Feefo - Independent reviews
1-800-567-6286

News | E‑news | Brochures | Blog | Contact us

The Beginner’s Guide to Cava

There are few sights more welcome at a party than a chilled bottle of Cava. One of Spain’s finest exports, this delicious sparkling wine can be found in most supermarkets for a very reasonable price. Of course, like most wines, there is much more to Cava than meets the eye, with all sorts of varieties to choose from.

Now, imagine you are sat in a bar in Barcelona’s picturesque Plaça de Catalunya, looking to order a bottle of the city’s finest Cava. Would you know what to ask for? Our beginner’s guide offers an introduction to this beautiful beverage.

What is Cava?

The name Cava comes from the Spanish word for ‘cave’ or ‘cellar’, and reflects how the wine is stored as it ferments and ages.

It was officially given this title in 1972 to distinguish it from French Champagne, which is made in a very similar way. You probably already know that Champagne can only officially be called as such if it is manufactured in France’s Champagne region, using a traditional process known as the Méthode Champenoise.

Cava operates under similar rules, in that a sparkling wine may only be officially termed a Cava if it is made in specific regions of north-east Spain.

The vast majority of Cava is produced in the Penedès region of Catalunya, just outside Barcelona. It is often made using Spanish grape varieties such as Macabeo, Parellada and Xarello, but French grapes may occasionally be incorporated.

While its preparation features the same basic steps as the Méthode Champenoise, Cava’s creation is referred to as the Método Tradicional, once again to distinguish it from Champagne. The key principle of both methods is that the bubbles are created through the fermentation process, rather than the artificial adding of CO2 that is a feature of many sparkling wines.

Which Cava should I buy?

Well, that will depend on your personal tastes. There are a number of different ways to distinguish between different varieties of Cava: chiefly its grade (or sugar content), age and brand.

Grade

Like any wine, Cava is available in dry and sweet varieties. These range from the crisp, dry Brut and Extra Brut to the sweeter Semi-Seco and Dulce.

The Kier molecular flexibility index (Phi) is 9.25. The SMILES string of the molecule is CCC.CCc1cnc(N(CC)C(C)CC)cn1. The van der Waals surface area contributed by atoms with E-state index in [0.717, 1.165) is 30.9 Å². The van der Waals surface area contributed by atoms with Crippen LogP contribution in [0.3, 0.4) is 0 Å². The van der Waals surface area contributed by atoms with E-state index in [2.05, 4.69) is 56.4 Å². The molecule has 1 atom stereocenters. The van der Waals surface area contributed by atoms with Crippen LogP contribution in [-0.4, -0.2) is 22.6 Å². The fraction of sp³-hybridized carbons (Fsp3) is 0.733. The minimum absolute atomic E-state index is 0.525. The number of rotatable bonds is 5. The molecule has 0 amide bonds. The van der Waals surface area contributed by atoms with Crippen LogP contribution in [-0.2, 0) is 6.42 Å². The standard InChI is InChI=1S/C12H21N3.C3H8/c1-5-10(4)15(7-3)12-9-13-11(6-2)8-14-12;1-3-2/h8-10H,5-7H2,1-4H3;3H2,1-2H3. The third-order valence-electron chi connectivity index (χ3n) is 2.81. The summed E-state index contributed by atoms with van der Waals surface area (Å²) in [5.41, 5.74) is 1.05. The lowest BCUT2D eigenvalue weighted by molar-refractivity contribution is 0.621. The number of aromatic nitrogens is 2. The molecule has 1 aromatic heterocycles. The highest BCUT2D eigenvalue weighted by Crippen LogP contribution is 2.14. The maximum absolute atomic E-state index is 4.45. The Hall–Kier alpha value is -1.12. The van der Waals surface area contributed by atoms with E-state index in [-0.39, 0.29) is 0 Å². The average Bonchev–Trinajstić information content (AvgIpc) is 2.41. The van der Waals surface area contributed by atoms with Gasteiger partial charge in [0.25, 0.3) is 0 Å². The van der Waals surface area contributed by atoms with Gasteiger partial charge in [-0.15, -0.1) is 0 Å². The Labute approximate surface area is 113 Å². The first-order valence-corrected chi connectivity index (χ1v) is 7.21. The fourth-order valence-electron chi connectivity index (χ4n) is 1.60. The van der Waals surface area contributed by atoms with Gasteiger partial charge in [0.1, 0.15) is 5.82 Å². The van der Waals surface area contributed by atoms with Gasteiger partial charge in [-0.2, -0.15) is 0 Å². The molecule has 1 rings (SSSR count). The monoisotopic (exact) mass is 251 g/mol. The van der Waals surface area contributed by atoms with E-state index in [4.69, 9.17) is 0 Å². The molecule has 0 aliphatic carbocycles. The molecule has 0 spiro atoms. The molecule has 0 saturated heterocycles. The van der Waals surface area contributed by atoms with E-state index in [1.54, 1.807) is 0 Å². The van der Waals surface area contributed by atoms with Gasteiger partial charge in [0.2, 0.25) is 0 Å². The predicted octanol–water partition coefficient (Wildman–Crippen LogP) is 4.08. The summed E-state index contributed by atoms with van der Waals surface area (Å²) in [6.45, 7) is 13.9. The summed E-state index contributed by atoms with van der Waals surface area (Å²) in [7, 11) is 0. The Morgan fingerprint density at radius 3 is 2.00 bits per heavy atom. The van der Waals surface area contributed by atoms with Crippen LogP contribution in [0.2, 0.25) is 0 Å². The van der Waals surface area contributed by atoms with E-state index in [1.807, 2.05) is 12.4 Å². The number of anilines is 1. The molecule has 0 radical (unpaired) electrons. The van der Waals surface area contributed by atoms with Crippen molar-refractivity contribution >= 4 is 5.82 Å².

Brut varieties contain very little, if any added sugar. They are generally considered higher in quality than the sweeter varieties, and as such are usually among the more expensive Cavas. Your choice may also factor in any accompaniments to your Cava. For example, it is traditionally enjoyed with salty Iberico ham, which may favour a pairing with a Semi-Seco variety.

Age

A quick check of the label will reveal the grade of your Cava, and will also tell you the age of your chosen bottle. As you will have guessed, the older the Cava, the more expensive it will be.

Cava is fermented for at least 9 months to achieve its unique flavour and texture, but if you’re really looking to push the boat out, look for the Gran Reserva varieties that have been aged for over 30 months. If you’re after a good vintage, any bottle from 2006-08 can be considered a strong year.

Brand

There are plenty of Cava manufacturers to choose from, but if you’re looking for the bottles with the best reputation, there are a few big names you can look out for.

Codorniu is one of the world’s oldest manufacturers of sparkling wine, dating back as far as 1551. Having had over 460 years to perfect their process, you can be sure of a good bottle here. Other well-known Cava makers include Freixenet, Segura Viudas and Cristalino, all of which would be a welcome addition to any dining table.

How should I drink it?

Cava is best served chilled, so if you’re planning on enjoying a glass or two in your hotel room you should make sure it’s refrigerated beforehand. Purists will tell you not to put Cava in the freezer, even for a short time to chill it quickly, as this will affect its quality.

To preserve the bubbles, Cava should be poured into flute glasses. The science here is that the bubbles will have longer to travel before they reach the top of the glass. Some bars or restaurants will chill the glasses too, just to keep the Cava at its optimum temperature for longer.

Where should I drink it?

There is no better place to enjoy Cava than its Catalan source, and we offer plenty of walking and cycling holidays to this awe-inspiring region.

Take in the wondrous scenery and sun-kissed coastline of this unique corner of Europe at your own pace, and don’t forget to keep your eyes peeled for a bottle of the local bubbly!